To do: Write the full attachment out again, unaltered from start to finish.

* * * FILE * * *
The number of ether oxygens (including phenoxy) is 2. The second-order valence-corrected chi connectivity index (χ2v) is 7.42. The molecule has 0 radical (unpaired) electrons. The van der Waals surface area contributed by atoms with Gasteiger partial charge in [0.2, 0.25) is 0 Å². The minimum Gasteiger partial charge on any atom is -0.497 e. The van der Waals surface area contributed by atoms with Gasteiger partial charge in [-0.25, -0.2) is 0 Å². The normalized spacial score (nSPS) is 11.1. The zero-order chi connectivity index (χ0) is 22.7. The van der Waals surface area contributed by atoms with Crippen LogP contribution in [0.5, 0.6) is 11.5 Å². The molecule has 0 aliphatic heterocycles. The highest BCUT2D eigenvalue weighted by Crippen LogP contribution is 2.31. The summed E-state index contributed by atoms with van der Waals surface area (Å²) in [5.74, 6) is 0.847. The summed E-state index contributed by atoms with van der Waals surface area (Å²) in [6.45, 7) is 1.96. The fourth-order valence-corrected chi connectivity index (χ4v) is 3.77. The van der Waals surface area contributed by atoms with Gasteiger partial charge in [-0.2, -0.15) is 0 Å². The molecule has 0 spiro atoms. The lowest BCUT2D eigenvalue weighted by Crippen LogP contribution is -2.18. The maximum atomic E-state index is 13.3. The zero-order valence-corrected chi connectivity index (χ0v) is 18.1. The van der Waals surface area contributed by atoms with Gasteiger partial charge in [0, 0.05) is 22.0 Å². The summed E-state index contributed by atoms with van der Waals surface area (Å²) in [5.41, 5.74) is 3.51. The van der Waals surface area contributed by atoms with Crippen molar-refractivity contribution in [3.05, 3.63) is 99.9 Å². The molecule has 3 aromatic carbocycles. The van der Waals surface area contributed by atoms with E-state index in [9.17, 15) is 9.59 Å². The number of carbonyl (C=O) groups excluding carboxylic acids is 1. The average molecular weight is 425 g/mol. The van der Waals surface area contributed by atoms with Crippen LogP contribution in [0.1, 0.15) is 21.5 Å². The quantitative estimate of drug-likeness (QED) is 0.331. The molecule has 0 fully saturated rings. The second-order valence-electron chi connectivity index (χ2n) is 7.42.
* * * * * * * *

The number of ether oxygens (including phenoxy) is 2. The second-order valence-corrected chi connectivity index (χ2v) is 7.42. The molecule has 0 radical (unpaired) electrons. The van der Waals surface area contributed by atoms with Gasteiger partial charge in [0.2, 0.25) is 0 Å². The minimum Gasteiger partial charge on any atom is -0.497 e. The van der Waals surface area contributed by atoms with Gasteiger partial charge in [-0.25, -0.2) is 0 Å². The normalized spacial score (nSPS) is 11.1. The zero-order chi connectivity index (χ0) is 22.7. The van der Waals surface area contributed by atoms with Crippen LogP contribution in [0.5, 0.6) is 11.5 Å². The molecule has 0 aliphatic heterocycles. The highest BCUT2D eigenvalue weighted by Crippen LogP contribution is 2.31. The summed E-state index contributed by atoms with van der Waals surface area (Å²) in [5.74, 6) is 0.847. The summed E-state index contributed by atoms with van der Waals surface area (Å²) in [6.45, 7) is 1.96. The fourth-order valence-corrected chi connectivity index (χ4v) is 3.77. The van der Waals surface area contributed by atoms with Gasteiger partial charge in [-0.2, -0.15) is 0 Å². The molecule has 0 spiro atoms. The lowest BCUT2D eigenvalue weighted by Crippen LogP contribution is -2.18. The maximum atomic E-state index is 13.3. The zero-order valence-corrected chi connectivity index (χ0v) is 18.1. The van der Waals surface area contributed by atoms with Gasteiger partial charge in [0, 0.05) is 22.0 Å². The summed E-state index contributed by atoms with van der Waals surface area (Å²) in [5.41, 5.74) is 3.51. The van der Waals surface area contributed by atoms with Crippen molar-refractivity contribution in [3.05, 3.63) is 99.9 Å². The molecule has 3 aromatic carbocycles. The van der Waals surface area contributed by atoms with E-state index in [9.17, 15) is 9.59 Å². The number of carbonyl (C=O) groups excluding carboxylic acids is 1. The average molecular weight is 425 g/mol. The van der Waals surface area contributed by atoms with Crippen LogP contribution in [0.1, 0.15) is 21.5 Å². The quantitative estimate of drug-likeness (QED) is 0.331. The molecule has 0 fully saturated rings. The second-order valence-electron chi connectivity index (χ2n) is 7.42.